This had to be the stupidest thing Nadine had ever done, agreeing to meet a man at a bar. She should have stayed home to eat ice cream. She had crammed into her short black skirt and the fifty-dollar cream-colored blouse her sister sent at Christmas. Make-up—perfect. She used the 'evening' setting on her make-up mirror.

So had every other woman in this hotel bar. Many showed off bits and pieces of themselves, all of which looked a hell of a lot better than most of her bits and pieces.

O God. He’s not here. O thank God. He’s not here.

She had forgotten the powerful attraction in his eyes. What color were they? A mixture, or none at all. Interesting enough to be remembered, but she couldn’t figure out the color. Light, but not blue. His hair was the same way, light, but not blond. She wanted to comb it for him. He wore it a little long, longer than hers, but it behaved less or he’d lost his comb. Like Neil was always doing. How many hotel rooms had he left it in?

When the man appeared at her table, she noticed he had a quiet smile he didn’t seem to use very often. He bought her a drink, asked her about herself. Where was she from? Did she come from a large family? He was careful not to ask too much, not to pry, but his attention was undivided, all of it devoted to her.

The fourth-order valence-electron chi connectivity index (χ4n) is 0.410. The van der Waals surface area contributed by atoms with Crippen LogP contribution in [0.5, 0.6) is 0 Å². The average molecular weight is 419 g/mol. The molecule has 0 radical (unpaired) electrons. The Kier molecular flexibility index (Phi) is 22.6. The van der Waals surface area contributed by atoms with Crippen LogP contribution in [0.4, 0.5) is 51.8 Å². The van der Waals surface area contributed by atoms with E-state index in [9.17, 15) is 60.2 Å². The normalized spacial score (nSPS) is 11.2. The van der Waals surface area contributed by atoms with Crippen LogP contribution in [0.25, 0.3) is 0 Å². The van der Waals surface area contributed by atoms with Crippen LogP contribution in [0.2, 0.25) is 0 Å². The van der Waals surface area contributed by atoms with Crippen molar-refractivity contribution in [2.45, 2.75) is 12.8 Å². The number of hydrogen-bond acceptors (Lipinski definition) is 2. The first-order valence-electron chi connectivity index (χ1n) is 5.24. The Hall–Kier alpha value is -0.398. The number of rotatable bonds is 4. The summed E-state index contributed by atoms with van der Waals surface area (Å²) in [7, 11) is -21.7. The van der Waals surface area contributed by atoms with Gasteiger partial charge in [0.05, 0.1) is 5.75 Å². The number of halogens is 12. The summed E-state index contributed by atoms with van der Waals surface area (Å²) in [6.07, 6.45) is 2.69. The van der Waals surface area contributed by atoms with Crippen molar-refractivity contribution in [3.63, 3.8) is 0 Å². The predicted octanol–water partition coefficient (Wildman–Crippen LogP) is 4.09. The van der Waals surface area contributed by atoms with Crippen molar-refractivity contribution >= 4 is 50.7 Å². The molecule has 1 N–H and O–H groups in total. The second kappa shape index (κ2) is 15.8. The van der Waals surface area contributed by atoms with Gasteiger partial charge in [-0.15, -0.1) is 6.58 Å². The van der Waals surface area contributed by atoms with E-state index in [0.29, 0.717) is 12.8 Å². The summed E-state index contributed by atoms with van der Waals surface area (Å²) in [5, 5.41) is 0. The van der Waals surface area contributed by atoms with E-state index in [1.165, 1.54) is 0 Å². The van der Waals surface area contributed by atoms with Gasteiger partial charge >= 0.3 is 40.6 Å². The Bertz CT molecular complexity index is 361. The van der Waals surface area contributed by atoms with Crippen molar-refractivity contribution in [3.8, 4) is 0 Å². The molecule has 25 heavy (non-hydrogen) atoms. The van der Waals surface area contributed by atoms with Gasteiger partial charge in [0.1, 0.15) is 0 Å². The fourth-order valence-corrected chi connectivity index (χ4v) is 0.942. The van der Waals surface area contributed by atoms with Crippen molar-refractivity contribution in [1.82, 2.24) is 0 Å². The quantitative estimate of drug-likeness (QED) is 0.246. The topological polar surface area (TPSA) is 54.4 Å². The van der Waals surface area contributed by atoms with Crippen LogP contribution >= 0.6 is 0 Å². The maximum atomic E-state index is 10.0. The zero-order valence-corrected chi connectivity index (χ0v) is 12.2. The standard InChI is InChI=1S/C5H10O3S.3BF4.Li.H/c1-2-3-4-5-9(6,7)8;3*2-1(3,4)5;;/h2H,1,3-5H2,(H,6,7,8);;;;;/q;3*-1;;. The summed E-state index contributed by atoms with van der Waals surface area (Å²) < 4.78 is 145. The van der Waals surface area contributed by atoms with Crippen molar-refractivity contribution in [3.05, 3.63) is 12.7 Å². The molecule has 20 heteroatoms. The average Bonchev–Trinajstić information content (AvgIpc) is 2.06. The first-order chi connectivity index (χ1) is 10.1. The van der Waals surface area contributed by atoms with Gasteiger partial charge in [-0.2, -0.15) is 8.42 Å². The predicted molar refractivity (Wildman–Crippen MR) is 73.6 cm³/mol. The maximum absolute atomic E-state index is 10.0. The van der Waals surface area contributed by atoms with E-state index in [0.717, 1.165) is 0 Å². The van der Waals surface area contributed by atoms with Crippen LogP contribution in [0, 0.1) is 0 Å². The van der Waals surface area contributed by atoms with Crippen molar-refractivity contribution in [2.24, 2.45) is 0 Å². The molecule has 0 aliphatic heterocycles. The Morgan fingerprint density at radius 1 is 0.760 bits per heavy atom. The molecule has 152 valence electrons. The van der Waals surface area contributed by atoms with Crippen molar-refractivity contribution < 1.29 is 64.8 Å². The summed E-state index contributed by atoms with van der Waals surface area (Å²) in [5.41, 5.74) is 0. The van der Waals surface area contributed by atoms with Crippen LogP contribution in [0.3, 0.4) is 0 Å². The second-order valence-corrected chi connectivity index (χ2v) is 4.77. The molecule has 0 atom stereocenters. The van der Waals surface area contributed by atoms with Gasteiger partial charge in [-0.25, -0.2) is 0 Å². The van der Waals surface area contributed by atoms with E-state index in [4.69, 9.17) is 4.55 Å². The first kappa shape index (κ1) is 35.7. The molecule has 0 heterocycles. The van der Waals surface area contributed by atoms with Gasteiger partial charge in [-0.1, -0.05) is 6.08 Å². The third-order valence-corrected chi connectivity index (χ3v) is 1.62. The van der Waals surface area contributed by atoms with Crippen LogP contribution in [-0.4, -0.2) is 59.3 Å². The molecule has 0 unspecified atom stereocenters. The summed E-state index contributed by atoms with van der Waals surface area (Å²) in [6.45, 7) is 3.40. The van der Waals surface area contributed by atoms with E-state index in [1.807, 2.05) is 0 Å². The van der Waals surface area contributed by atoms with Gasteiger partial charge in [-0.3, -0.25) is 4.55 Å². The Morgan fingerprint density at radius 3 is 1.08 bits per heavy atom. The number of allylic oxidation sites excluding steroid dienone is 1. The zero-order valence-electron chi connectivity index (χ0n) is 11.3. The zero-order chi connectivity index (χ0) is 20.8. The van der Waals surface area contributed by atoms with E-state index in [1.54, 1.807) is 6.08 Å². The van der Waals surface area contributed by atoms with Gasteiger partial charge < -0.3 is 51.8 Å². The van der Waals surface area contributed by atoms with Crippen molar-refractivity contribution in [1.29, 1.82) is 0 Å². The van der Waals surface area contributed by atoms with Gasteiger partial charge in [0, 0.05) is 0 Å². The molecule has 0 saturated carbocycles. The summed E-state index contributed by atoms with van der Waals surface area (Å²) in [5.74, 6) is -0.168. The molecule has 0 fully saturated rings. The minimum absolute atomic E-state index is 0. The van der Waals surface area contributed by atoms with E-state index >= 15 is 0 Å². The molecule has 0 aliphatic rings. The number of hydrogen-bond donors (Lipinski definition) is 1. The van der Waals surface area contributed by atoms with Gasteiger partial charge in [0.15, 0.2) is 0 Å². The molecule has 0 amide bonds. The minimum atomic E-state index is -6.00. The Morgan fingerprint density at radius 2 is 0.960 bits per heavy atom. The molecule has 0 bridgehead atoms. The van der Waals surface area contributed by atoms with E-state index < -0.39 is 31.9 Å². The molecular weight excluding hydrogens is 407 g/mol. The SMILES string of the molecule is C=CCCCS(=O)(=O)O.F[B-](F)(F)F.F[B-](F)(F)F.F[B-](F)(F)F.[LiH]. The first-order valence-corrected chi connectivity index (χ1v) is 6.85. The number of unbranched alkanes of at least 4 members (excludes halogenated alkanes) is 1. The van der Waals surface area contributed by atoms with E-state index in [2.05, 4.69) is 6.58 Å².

Nadine told him more than she intended, including the children. Surely that would not scare him away from a simple drink at happy hour. She didn’t want to know if he had kids.

She searched his left hand.

"What is the matter?" he said. "Why have you stopped talking?"

"Are you married?" She blurted it, like an accusation.


It seemed to be the truth. He waited for her to go on.

"I … I don’t even know your name."

"Vasily Sobieski." He had not asked hers and still did not.

"Where are you from?"


Wasn’t that one of those communist countries? Is he a communist? Is it bad if he is? What would Neil say? What is a communist, anyway?"

"Are you here on business, Vas …?"

He helped her pronounce his name but did not answer the question.

They took a table in a dark corner. She saw the other two men from the Mercedes at another table close by. A short, round man with thinning hair and a nervous manner sat with them. Which of these does not belong? No contest.

She had no chance to ask about his hand. He kept the conversation on her, which was not hard to do once she started talking about Neil. She began at the beginning. It took another drink and a half to finish. By then, the band started and talking became difficult, limited to the less noisy spaces between songs. He suggested coffee someplace quiet and took her out of the lounge to the elevator. Was there a coffee shop upstairs?

He put his room key in a slot in the elevator panel marked 'E' and turned it. The elevator moved through all floors without stopping.

Nadine stood in a speeding elevator with a man she didn’t know, on her way to have sex with him. What the hell am I doing? I know damn well what I’m doing.

He leaned casually against the back wall, hands in his pants pockets, coat bunched up at his wrists, watching her decide.

"Is there a time when you must be home?" he asked.

"I … I have a sitter. I told her I’d be home by midnight."

"Your husband is not home?"

"He’s working tonight. He said."